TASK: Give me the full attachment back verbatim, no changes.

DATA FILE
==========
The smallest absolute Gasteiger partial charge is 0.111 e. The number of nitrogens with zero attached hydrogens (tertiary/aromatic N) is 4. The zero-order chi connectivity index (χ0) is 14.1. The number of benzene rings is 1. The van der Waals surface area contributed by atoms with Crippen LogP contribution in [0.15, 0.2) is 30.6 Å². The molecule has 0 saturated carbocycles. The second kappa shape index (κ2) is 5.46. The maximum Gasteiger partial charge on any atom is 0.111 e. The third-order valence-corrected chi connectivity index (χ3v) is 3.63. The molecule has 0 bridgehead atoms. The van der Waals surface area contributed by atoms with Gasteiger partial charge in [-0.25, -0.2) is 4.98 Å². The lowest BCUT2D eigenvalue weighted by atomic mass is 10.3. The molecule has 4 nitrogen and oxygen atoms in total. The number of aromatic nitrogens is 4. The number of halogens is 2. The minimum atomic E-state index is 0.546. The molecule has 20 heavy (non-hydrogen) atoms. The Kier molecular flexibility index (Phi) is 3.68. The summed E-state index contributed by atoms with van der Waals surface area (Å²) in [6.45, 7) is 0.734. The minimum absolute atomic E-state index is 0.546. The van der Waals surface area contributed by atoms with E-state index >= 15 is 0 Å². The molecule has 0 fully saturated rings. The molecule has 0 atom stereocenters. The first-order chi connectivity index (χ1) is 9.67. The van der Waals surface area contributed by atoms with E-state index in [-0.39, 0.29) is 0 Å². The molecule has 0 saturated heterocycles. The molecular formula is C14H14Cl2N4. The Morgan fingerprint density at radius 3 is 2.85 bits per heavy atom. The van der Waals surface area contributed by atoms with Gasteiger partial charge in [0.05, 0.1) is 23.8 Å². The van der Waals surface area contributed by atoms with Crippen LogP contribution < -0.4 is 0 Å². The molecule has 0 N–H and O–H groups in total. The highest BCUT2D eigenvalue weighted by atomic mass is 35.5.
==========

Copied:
The smallest absolute Gasteiger partial charge is 0.111 e. The number of nitrogens with zero attached hydrogens (tertiary/aromatic N) is 4. The zero-order chi connectivity index (χ0) is 14.1. The number of benzene rings is 1. The van der Waals surface area contributed by atoms with Crippen LogP contribution in [0.15, 0.2) is 30.6 Å². The molecule has 0 saturated carbocycles. The second kappa shape index (κ2) is 5.46. The maximum Gasteiger partial charge on any atom is 0.111 e. The third-order valence-corrected chi connectivity index (χ3v) is 3.63. The molecule has 0 bridgehead atoms. The van der Waals surface area contributed by atoms with Gasteiger partial charge in [-0.25, -0.2) is 4.98 Å². The lowest BCUT2D eigenvalue weighted by atomic mass is 10.3. The molecule has 4 nitrogen and oxygen atoms in total. The number of aromatic nitrogens is 4. The number of halogens is 2. The minimum atomic E-state index is 0.546. The molecule has 20 heavy (non-hydrogen) atoms. The Kier molecular flexibility index (Phi) is 3.68. The summed E-state index contributed by atoms with van der Waals surface area (Å²) in [6.45, 7) is 0.734. The minimum absolute atomic E-state index is 0.546. The van der Waals surface area contributed by atoms with E-state index >= 15 is 0 Å². The molecule has 0 fully saturated rings. The molecule has 0 atom stereocenters. The first-order chi connectivity index (χ1) is 9.67. The van der Waals surface area contributed by atoms with E-state index in [-0.39, 0.29) is 0 Å². The molecule has 0 saturated heterocycles. The molecular formula is C14H14Cl2N4. The Morgan fingerprint density at radius 3 is 2.85 bits per heavy atom. The van der Waals surface area contributed by atoms with Gasteiger partial charge in [0.05, 0.1) is 23.8 Å². The van der Waals surface area contributed by atoms with Crippen LogP contribution < -0.4 is 0 Å². The molecule has 0 N–H and O–H groups in total. The highest BCUT2D eigenvalue weighted by atomic mass is 35.5.